Tuesday, February 1, 2011

Ducktales, Pilot Episode: "Treasure of the Golden Suns," Part Five: "Too Much of a Gold Thing"

Okay, don't expect me to update at this rate regularly; I was just feeling enthusiastic--also, these are quicker to write than the comics entries because they're more limited in scope and I'm not messing around with images or anything like that. Still, I'll probably go through the series at a fairly brisk pace.

This concluding episode in the serial isn't without its flaws, but I'm happy to say that it ends the serial on a more or less high note. It begins with Scrooge hot on the trail of the gold at this here Valley of the Golden Suns, with Sinister Foreigner having reemerged and also hunting it down. The episode creates a parallel between Scrooge's lust for gold and that of Sinister Foreigner (yeah, I know he has a name, but it pleases me to just refer to him as Sinister Foreigner all the time)--fairly sophisticated, you might think, but, well, not really; what this amounts to is that Mrs Beakley ceaselessly and melodramatically maunders about how Scrooge is in the throes of the TERRIBLE GOLD FEVER. Subtle it ain't. I thought the show might make a connection with "The Fabulous Philosopher's Stone" and suggest that he might turn into gold if he keeps this up, but it never goes there. Nor is it at all clear why this particular quest rather than any other should trigger this TERRIBLE GOLD FEVER. Hey, I admire the effort, but I have to say the execution is kind of on the lackluster side.

Anyway, our heroes find the treasure, and the TERRIBLE GOLD FEVER reaches its height. And here, we see what I would call a genuinely great moment; certainly the best in the series so far: Sinister Foreigner overtakes them and lowers them into a pit of lava to do away with them; as they get to the bottom, it becomes clear that it's actually a pit of molten gold, and in Scrooge's ecstasy at this revelation, we see that the ultimate satisfaction of his lust would be to immolate himself therein. It's really just a momentary thing, but it is authentically frightening.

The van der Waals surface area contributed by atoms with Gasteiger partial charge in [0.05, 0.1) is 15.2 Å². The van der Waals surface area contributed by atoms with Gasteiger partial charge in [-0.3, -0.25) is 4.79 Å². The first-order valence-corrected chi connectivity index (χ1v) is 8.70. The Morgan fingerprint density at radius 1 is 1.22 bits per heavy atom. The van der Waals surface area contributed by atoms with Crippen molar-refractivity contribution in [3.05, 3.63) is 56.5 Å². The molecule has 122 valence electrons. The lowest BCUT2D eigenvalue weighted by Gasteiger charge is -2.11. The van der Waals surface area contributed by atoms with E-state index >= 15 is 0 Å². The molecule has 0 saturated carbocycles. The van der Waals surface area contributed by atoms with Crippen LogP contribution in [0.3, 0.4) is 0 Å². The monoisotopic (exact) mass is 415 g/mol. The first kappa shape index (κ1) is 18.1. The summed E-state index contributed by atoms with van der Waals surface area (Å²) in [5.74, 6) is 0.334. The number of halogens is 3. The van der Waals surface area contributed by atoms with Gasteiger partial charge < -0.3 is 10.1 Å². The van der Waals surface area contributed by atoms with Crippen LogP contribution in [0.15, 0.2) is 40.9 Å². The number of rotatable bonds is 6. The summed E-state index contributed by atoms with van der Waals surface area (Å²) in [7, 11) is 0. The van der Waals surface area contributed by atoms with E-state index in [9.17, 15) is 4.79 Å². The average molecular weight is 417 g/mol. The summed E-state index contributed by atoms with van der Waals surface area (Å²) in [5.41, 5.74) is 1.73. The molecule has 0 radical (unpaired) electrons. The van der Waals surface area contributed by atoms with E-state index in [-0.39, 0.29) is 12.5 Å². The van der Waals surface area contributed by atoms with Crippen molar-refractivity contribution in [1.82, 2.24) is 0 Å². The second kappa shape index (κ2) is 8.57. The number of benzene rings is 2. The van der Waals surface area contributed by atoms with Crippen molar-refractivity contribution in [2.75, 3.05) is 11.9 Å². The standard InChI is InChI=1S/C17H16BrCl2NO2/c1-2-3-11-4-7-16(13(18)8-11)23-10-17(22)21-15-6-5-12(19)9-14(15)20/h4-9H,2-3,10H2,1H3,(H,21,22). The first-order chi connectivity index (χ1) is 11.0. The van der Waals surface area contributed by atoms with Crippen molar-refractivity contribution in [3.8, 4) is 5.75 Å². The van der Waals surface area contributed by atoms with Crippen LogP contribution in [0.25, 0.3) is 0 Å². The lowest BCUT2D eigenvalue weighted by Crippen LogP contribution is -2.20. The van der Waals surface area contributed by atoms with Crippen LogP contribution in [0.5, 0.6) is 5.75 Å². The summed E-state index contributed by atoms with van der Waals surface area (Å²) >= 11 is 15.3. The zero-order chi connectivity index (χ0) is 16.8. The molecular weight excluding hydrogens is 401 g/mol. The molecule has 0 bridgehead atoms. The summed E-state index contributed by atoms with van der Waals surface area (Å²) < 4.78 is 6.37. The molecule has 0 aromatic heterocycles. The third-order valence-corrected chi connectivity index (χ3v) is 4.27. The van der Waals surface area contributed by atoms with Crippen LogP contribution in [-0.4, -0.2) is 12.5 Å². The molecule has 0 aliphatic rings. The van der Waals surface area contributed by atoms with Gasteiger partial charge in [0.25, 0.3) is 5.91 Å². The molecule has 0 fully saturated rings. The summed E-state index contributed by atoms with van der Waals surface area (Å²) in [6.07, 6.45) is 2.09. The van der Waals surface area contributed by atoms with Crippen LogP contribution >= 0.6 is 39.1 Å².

Then, the episode ends somewhat anti-climactically, as Scrooge is cured of the TERRIBLE GOLD FEVER, not by Learning What's Really Important but simply by realizing "holy shit, I'm going to DIE"--and suddenly, and very implausibly, he's totally cured and A-okay with giving up all this loot. Also, the show doesn't have the guts to kill off Sinister Foreigner by having him fall in the molten gold himself, in spite of the fact that that's obviously what's dramatically called for--I guess you can't kill off a character, let alone in so gruesome a fashion, in kids' TV (though a number of Disney movies have dealt their villains comparably unpleasant fates), but it disappoints nonetheless.

I don't want to overstate the episode's flaws, however, because for the most part it was very good; an appropriate climax and definitely the best so far. Makes me look forward to what the future holds in store.


  1. I would assert that discovering that it's better to be alive and impossibly rich than to be turned into duck molten gold fondue counts as Learning What's Really Important.

  2. Maybe, but that's not exactly exalting, is it? I mean, if the show wanted to be cynical about it that would be one thing, but it's pretty clear that the real problem with the TERRIBLE GOLD FEVER is supposed to be that it causes him to forget the importance of family &c, and if the change of heart comes about not because "oops--I forgot that some things are more important than money but rather because "if I pursue this it will have negative consequences on my physical well-being"--well, that makes it quite a different sort of show than I think it's trying to be. Perhaps I of all people shouldn't be putting that much weight on intentionality, but this just seems to me to be the result of the writers screwing up.

  3. You'll get lots of What's Really Important—with all the subtlety of a charging, defrosted giant walrus—later in the series. Often.

    Molten duck fondue sounds great, except I guess you couldn't eat the gold.

    I'd have liked to see L. Capitan meet his fate in the molten metal, too. (...yes, internal documents make clear that "L. Capitan" is really the spelling of his name; it couldn't be "El Capitan" when there was a pun to be made, even though we never *see* the name in writing in the show, so there's no way we can know the pun is there!)

  4. Mmm...maybe I should be careful what I wish for. Still, this just seemed clumsy.

  5. ...actually, I should clarify that I was not bemoaning on a philosophical level the lack of sentimentality; just that if they ARE going for such a thing--and they clearly were, here--they shouldn't botch it as they did.